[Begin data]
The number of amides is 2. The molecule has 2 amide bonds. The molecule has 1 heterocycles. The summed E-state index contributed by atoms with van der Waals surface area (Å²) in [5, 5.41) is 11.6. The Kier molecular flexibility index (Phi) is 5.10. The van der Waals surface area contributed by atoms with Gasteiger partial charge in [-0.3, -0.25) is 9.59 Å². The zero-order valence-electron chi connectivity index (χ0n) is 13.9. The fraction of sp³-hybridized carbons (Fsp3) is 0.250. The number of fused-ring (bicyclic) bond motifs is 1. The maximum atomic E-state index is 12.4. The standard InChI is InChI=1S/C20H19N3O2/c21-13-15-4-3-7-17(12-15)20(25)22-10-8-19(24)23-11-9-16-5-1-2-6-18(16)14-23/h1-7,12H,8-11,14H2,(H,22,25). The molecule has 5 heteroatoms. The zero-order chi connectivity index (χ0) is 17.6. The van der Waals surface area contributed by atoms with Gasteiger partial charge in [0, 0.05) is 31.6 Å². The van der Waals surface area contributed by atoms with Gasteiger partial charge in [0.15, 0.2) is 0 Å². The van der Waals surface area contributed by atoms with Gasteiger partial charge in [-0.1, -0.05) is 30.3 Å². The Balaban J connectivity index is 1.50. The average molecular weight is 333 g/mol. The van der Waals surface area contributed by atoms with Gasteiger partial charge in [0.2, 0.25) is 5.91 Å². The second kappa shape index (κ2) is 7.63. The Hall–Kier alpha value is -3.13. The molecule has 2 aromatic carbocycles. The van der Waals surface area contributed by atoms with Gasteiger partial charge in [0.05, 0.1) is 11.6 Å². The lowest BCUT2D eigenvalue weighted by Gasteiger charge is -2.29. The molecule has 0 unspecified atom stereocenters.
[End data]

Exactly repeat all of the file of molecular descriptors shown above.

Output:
The number of amides is 2. The molecule has 2 amide bonds. The molecule has 1 heterocycles. The summed E-state index contributed by atoms with van der Waals surface area (Å²) in [5, 5.41) is 11.6. The Kier molecular flexibility index (Phi) is 5.10. The van der Waals surface area contributed by atoms with Gasteiger partial charge in [-0.3, -0.25) is 9.59 Å². The zero-order valence-electron chi connectivity index (χ0n) is 13.9. The fraction of sp³-hybridized carbons (Fsp3) is 0.250. The number of fused-ring (bicyclic) bond motifs is 1. The maximum atomic E-state index is 12.4. The standard InChI is InChI=1S/C20H19N3O2/c21-13-15-4-3-7-17(12-15)20(25)22-10-8-19(24)23-11-9-16-5-1-2-6-18(16)14-23/h1-7,12H,8-11,14H2,(H,22,25). The molecule has 5 heteroatoms. The zero-order chi connectivity index (χ0) is 17.6. The van der Waals surface area contributed by atoms with Gasteiger partial charge in [0, 0.05) is 31.6 Å². The van der Waals surface area contributed by atoms with Gasteiger partial charge in [0.15, 0.2) is 0 Å². The van der Waals surface area contributed by atoms with Gasteiger partial charge in [-0.1, -0.05) is 30.3 Å². The Balaban J connectivity index is 1.50. The average molecular weight is 333 g/mol. The van der Waals surface area contributed by atoms with Gasteiger partial charge in [0.2, 0.25) is 5.91 Å². The second kappa shape index (κ2) is 7.63. The Hall–Kier alpha value is -3.13. The molecule has 2 aromatic carbocycles. The van der Waals surface area contributed by atoms with Gasteiger partial charge in [0.05, 0.1) is 11.6 Å². The lowest BCUT2D eigenvalue weighted by Gasteiger charge is -2.29. The molecule has 0 unspecified atom stereocenters.